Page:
Use of Borage

Use of Borage

Scientific name: Borago officinalis L.
Family: Borraginaceae
Dialect name: vurrania, urrania
Annual herbaceous plant with fleshy stem and leaves entirely covered with slightly pungent bristly hairs, very rough to the touch, elongated oval, petiolate and entire wavy margin, of a glaucescent green color. The flowers are gathered in star-shaped, intense blue color schemes. The fruits are achenes.
It is a ubiquitous species; it is found from the coastal areas to the high mountains, both in uncultivated and cultivated land. Leaves must be collected before flowering; flowers just bloom, or bud. The leaves are only active when fresh, so one way to preserve them is freezing. The flowers can be used fresh or dried and drying must be rapid.

Active principles
The active ingredients are contained throughout the plant.

Property
Antidepressants, diuretic, blood purifiers. Many of the properties attributed to this plant in the past have now been confirmed by scientific knowledge about the effects of its components on the human body. The high content of calcium and potassium salts has tonic and sedative action on the nervous system as it has been thought of since ancient times.

Internal use
Antidepressant, diuretics, depurative.
– Antidepressant flower pot: a spoon of fresh flowers in 100 ml of water; let boil for five minutes.
– Infusion: a tablespoon of flowers in a cup of boiling water; leave to infuse for two minutes and filter.
-Diuretic decoction: boil 20 g of leaves in 100 ml of water, filter and consume 2-3 cups a day between meals.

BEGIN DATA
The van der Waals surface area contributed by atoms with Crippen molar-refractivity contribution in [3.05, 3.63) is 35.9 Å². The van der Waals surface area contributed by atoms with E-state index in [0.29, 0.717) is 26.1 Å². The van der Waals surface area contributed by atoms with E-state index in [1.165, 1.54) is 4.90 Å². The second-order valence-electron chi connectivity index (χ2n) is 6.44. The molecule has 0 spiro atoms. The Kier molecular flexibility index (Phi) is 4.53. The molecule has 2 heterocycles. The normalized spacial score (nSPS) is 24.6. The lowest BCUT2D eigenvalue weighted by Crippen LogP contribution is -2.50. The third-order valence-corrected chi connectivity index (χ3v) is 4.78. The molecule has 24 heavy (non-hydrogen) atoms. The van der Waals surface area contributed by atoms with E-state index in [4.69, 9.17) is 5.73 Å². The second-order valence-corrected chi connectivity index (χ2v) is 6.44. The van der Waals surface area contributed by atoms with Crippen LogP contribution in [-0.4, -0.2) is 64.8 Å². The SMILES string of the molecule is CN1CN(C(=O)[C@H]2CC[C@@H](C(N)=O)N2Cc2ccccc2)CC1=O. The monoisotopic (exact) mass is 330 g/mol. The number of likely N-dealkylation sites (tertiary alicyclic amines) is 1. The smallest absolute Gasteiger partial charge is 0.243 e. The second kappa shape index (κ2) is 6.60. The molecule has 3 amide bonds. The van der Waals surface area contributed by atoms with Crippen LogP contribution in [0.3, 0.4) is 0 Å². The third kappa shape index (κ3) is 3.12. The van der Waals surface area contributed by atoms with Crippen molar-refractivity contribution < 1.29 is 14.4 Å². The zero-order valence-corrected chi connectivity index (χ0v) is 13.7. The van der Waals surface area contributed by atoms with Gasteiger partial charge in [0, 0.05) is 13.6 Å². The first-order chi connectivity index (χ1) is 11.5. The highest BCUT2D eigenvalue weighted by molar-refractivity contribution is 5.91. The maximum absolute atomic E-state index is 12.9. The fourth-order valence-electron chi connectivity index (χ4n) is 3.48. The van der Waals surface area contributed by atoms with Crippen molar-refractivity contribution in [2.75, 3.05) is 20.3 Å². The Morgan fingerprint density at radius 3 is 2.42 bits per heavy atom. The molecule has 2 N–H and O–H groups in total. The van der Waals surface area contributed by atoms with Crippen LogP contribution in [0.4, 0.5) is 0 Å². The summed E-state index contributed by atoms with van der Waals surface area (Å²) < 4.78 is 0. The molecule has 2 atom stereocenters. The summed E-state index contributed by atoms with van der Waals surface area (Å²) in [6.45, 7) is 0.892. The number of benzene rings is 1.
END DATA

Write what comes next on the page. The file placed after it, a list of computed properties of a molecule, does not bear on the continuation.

-Depurative: boil 100 g of leaves in 500 ml of water, filter and consume the decoction obtained on the same day; repeat the operation for several days.
Warning! The leaves and stems contain traces of alkaloids that are toxic and therefore should not be used in pregnancy or in case of liver problems.
With borage seeds by cold pressing, an oil rich in essential fatty acids such as gamma linolenic acid and linoleic acid, which are very important against aging of the skin on the market, is obtained, is enclosed in pearls. Taken orally, borage oil improves skin hydration by preventing the formation of wrinkles, counteracts the formation of stretch marks, and strengthens the nails.
Borage can be confused with mandrake; bear in mind that borage blooms in the spring while mandrake blooms in autumn. In addition, the borage has spinosette leaves, the smooth mandrake.

Maria Canzoneri

Generalities and Bibilography




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